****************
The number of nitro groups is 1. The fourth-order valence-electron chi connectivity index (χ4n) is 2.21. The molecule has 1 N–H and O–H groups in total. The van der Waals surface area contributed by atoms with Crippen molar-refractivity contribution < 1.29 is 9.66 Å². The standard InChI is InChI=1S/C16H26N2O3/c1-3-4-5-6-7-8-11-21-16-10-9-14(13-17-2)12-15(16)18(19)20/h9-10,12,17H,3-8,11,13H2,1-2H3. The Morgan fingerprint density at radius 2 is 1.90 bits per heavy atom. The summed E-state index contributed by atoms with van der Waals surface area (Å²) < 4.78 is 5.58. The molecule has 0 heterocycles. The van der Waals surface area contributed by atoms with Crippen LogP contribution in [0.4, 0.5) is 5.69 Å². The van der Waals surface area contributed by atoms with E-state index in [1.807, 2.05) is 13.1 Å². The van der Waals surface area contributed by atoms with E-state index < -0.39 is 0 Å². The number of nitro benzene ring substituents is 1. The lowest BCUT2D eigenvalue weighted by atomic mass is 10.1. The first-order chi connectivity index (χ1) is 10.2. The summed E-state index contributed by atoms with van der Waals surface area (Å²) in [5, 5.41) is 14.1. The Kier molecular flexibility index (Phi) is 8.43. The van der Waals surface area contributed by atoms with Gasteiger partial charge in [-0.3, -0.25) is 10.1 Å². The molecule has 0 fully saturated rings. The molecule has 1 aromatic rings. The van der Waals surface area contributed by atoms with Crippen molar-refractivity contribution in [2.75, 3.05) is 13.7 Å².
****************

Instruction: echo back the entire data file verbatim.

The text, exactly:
The number of nitro groups is 1. The fourth-order valence-electron chi connectivity index (χ4n) is 2.21. The molecule has 1 N–H and O–H groups in total. The van der Waals surface area contributed by atoms with Crippen molar-refractivity contribution < 1.29 is 9.66 Å². The standard InChI is InChI=1S/C16H26N2O3/c1-3-4-5-6-7-8-11-21-16-10-9-14(13-17-2)12-15(16)18(19)20/h9-10,12,17H,3-8,11,13H2,1-2H3. The Morgan fingerprint density at radius 2 is 1.90 bits per heavy atom. The summed E-state index contributed by atoms with van der Waals surface area (Å²) < 4.78 is 5.58. The molecule has 0 heterocycles. The van der Waals surface area contributed by atoms with Crippen LogP contribution in [0.4, 0.5) is 5.69 Å². The van der Waals surface area contributed by atoms with E-state index in [1.807, 2.05) is 13.1 Å². The van der Waals surface area contributed by atoms with E-state index < -0.39 is 0 Å². The number of nitro benzene ring substituents is 1. The lowest BCUT2D eigenvalue weighted by atomic mass is 10.1. The first-order chi connectivity index (χ1) is 10.2. The summed E-state index contributed by atoms with van der Waals surface area (Å²) in [5, 5.41) is 14.1. The Kier molecular flexibility index (Phi) is 8.43. The van der Waals surface area contributed by atoms with Gasteiger partial charge in [-0.3, -0.25) is 10.1 Å². The molecule has 0 fully saturated rings. The molecule has 1 aromatic rings. The van der Waals surface area contributed by atoms with Crippen molar-refractivity contribution in [2.75, 3.05) is 13.7 Å².